Readers were Lev Grossman & David Anthony Durham, who was persuaded to don his Campbell Award tiara - or "diadem," as he prefered to call it - I thought he was just being scared of girl cooties, but in fact it is not a tiara. I'm not sure if it's a diadem, either -- ?

You may look at them all, as long as we can agree in advance that my nose isn't really that big. And if you've wondered if you should really come to KGB, and whether you would have good time, I hope the photos that show the crowd doing just that will help to convince you to. It really is a most congenial, convivial gang. Many of us (like, 40?) went as usual to Grand Sichuan afterwards, and I proved I was over last week's stomach bug by eating an embarrassing amount of cumin beef, sweet & sour lotus root, and even the last of another's table's tea-smoked duck. Because I'm like that.
ellenkushner: (Bordertown)
So I'm editing a new Bordertown story that uses the phrase "feral houses" a bunch of times in the opening pages - and I'm thinking, "Huh? Does this writer know what feral really means? Or is it possible it's a term from a B'town story that I've somehow missed reading?"

Enter: The Internet! I google "feral houses" and find page after page . . . most referring back to these amazing photos of feral houses in Detroit by James D. Griffieon.

My esteemed colleague [livejournal.com profile] ariberk then sent me this awetastic link to entire abandoned town, orphanages, roads, etc: Abandoned Place in the World -- omg, it is PURE BORDERLANDS!


May. 29th, 2009 02:24 pm
ellenkushner: (Simon van Alphen by Nicolaes Maes)
Meanwhile, here's a link to an adorable photo of me w/2 readers of admirable taste at Wiscon, with suitable T-shirts.

And here's a link to a post by the fabulous Colleen Doran featuring photos of some years back when she was visiting us in Boston (Delia's doing her hair in our kitchen. God, I miss that kitchen!) and we dragged her off to the Titanic Ball, in costume. (Delia & I are wearing our wedding dresses - silk from Alicia Mughetti, kind of Fortuny-like. I knew we'd get a lot of use out of them.)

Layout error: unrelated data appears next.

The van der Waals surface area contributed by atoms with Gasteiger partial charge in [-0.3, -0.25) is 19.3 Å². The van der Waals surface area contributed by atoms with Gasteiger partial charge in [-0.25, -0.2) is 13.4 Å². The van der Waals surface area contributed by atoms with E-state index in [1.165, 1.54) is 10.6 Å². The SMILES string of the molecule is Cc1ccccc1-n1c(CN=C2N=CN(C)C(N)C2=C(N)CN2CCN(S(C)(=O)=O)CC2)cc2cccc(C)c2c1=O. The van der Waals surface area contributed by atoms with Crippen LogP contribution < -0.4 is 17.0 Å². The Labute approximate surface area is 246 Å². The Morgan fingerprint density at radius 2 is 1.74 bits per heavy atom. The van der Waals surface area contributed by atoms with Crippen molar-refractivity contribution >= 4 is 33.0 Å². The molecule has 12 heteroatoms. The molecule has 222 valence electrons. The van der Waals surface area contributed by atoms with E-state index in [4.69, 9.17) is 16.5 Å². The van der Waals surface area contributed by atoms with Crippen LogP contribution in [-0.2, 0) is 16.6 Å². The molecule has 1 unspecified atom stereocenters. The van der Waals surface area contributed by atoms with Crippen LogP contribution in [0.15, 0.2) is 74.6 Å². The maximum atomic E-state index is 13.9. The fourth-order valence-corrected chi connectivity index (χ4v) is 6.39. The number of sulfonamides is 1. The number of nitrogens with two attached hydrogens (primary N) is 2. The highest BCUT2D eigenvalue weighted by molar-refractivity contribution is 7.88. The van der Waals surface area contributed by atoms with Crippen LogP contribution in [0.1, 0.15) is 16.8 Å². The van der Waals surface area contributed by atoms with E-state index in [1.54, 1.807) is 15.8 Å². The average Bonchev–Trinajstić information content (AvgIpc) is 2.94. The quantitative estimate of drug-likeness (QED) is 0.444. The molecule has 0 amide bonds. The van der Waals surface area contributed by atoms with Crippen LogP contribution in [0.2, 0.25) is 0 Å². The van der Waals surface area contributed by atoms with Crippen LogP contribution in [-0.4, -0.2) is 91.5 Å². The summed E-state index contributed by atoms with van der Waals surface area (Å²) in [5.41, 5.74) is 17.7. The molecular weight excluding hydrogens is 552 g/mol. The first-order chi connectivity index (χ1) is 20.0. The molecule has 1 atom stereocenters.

Thanks to [livejournal.com profile] fatfred and [livejournal.com profile] aliseadae for the links!
ellenkushner: (Default)

Delia took this photo of me in my study on Monday.
ellenkushner: (NYC: RSD)
Let Proud Washingtonians boast of their blossoms!

Here in New York, we have an alley of cherry trees blooming in Riverside Park.

ellenkushner: (Default)
Rivendell in Switzerland?
(gakked from maskmaker Shane Odom (a.k.a. [livejournal.com profile] wildwose's FaceBook page)

[livejournal.com profile] isabelswift's Washington cherry trees.
ellenkushner: (EK/DS wedding band)

...was a week ago today, in Norfolk, VA. I intend to write about it, but am a bit busy right now. So here's a glorious collage of the festivities, made by my talented cousin [livejournal.com profile] stonz. I am the one in the striped skirt, hidden behind the chuppa pole (next to my other brother). My dad is walking the bride down the aisle. I found the blue jacket for her online, and made her buy it for the rehearsal dinner. You will recognize Delia amongst the dancers, next to my nephew AJ, across from my cousins Paul & Debra.

We are all so happy for David & Lucy Rebecca. They've waited a long time for each other. It's never too late to find the one you're meant to be with.
ellenkushner: (Default)
My dear sweet Michael Swanwick sent me this photo, with a note: Hi, Ellen. I was in Edinburgh recently and noticed a slate in the walk in front of the Writers Museum. So I took a pic and it is attached.

How lovely it is to have old friends!